1. The most important thing about buying a new bike is to make sure it fits. The only way you'll know if the bike is right for you is to size up the bike and make sure that the bike's geometry matches your body's geometry. Ask questions and do some research.
mtn. biking 101
2. If possible, try to find a shop that will let you demo the bike on real dirt. Five minutes in a parking lot won't cut it. You wouldn't buy a car without a real world test drive, and a bike should be no different.
3. Don't belive the hype. Just because your favorite rider or best friend rides a certain bike, that doesn't mean that's the best one for you. Have an open mind and be realistic about your needs and ability.
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  1. #1
    mtbr member
    Reputation: ThisIsMyName's Avatar
    Join Date
    Jul 2006

    Theoretical Top Tube v. Top Tube Length?

    I've been looking at the Norco Fluid 1 as a possible second bike, and first full suspension bike. I've been comparing the geometry to the hardtail I already have. However, on Norco's website, they have "theoretical top tube length" and "top tube length" measurements listed. I don't know what the difference between the two measurements is? Isn't the top tube length of a bike the top length of a bike? If it's 23 inches isn't 23 inches? The difference between the two measurements is substantial. The difference is almost an inch.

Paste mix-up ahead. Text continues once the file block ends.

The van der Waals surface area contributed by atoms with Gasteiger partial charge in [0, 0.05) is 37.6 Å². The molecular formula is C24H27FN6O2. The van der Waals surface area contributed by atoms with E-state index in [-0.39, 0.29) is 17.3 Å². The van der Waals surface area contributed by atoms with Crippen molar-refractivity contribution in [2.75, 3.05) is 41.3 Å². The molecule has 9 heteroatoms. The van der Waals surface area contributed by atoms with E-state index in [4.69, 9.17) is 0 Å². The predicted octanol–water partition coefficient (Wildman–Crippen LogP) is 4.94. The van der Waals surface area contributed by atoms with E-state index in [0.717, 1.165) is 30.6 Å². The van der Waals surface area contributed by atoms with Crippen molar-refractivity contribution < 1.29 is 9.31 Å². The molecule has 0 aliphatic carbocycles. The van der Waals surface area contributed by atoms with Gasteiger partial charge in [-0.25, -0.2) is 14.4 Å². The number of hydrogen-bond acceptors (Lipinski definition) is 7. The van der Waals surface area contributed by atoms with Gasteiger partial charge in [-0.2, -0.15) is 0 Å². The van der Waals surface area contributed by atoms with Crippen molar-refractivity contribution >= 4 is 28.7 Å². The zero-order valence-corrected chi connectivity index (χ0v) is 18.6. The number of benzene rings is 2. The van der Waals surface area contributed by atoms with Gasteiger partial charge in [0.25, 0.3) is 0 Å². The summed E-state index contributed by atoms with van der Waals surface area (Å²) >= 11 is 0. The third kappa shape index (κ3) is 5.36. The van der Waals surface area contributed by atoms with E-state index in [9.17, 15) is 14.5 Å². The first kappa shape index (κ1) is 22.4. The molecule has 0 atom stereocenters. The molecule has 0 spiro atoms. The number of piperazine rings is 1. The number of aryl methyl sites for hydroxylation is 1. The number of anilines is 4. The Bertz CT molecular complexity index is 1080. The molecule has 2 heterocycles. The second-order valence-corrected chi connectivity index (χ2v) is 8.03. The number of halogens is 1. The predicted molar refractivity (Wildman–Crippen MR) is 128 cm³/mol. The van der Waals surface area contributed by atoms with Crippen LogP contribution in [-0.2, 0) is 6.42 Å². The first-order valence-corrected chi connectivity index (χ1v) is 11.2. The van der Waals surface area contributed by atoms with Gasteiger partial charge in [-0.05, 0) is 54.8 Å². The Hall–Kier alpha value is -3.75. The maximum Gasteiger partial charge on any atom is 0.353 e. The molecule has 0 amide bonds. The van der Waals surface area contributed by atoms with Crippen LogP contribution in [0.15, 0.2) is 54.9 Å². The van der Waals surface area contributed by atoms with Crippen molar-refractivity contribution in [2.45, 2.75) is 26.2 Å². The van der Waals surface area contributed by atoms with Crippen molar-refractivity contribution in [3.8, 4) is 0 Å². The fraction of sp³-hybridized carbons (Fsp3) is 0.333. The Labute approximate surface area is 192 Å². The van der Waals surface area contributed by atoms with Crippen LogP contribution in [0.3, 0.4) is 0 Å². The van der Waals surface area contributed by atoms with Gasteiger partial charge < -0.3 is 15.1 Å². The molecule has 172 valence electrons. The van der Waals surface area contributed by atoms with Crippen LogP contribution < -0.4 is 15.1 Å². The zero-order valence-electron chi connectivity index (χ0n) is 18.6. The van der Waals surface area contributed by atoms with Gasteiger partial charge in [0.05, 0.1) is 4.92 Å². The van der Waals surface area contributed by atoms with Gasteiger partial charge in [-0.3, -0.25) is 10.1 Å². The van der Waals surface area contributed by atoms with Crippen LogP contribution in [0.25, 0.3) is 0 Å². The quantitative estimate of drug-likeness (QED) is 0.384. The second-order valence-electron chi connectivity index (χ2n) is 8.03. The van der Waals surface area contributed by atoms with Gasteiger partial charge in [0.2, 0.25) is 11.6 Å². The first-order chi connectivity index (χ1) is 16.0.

2. #2
    Domestic Fowl
    Reputation: FreeRangeChicken's Avatar
    Join Date
    Jan 2004
    It is the measurement of an imaginary top tube parallel with the ground, not sloped, and measured from the center of the head tube to the center of the seat tube(or seat post). Bikes with a sloped top tube often give a "theortical" or "effective" TT length in their specs. This allows you to compare apples to apples with other bikes.

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